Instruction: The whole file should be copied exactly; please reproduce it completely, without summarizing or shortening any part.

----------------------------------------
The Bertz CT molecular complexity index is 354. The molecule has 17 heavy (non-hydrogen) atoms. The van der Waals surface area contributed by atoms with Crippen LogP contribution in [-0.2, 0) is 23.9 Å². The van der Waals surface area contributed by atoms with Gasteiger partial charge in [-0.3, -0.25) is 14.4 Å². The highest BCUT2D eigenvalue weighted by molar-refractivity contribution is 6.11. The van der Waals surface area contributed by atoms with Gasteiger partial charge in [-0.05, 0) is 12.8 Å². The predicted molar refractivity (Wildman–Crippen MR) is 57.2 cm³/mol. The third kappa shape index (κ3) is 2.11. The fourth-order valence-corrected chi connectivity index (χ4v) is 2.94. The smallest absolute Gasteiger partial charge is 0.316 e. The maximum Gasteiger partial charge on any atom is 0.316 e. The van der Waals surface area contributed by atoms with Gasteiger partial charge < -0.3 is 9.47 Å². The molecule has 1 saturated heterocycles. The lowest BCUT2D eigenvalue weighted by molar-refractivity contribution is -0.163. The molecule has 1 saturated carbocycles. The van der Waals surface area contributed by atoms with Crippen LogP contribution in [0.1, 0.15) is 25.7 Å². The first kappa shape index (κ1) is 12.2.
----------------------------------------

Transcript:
The Bertz CT molecular complexity index is 354. The molecule has 17 heavy (non-hydrogen) atoms. The van der Waals surface area contributed by atoms with Crippen LogP contribution in [-0.2, 0) is 23.9 Å². The van der Waals surface area contributed by atoms with Gasteiger partial charge in [-0.3, -0.25) is 14.4 Å². The highest BCUT2D eigenvalue weighted by molar-refractivity contribution is 6.11. The van der Waals surface area contributed by atoms with Gasteiger partial charge in [-0.05, 0) is 12.8 Å². The predicted molar refractivity (Wildman–Crippen MR) is 57.2 cm³/mol. The third kappa shape index (κ3) is 2.11. The fourth-order valence-corrected chi connectivity index (χ4v) is 2.94. The smallest absolute Gasteiger partial charge is 0.316 e. The maximum Gasteiger partial charge on any atom is 0.316 e. The van der Waals surface area contributed by atoms with Gasteiger partial charge < -0.3 is 9.47 Å². The molecule has 1 saturated heterocycles. The lowest BCUT2D eigenvalue weighted by molar-refractivity contribution is -0.163. The molecule has 1 saturated carbocycles. The van der Waals surface area contributed by atoms with Crippen LogP contribution in [0.1, 0.15) is 25.7 Å². The first kappa shape index (κ1) is 12.2.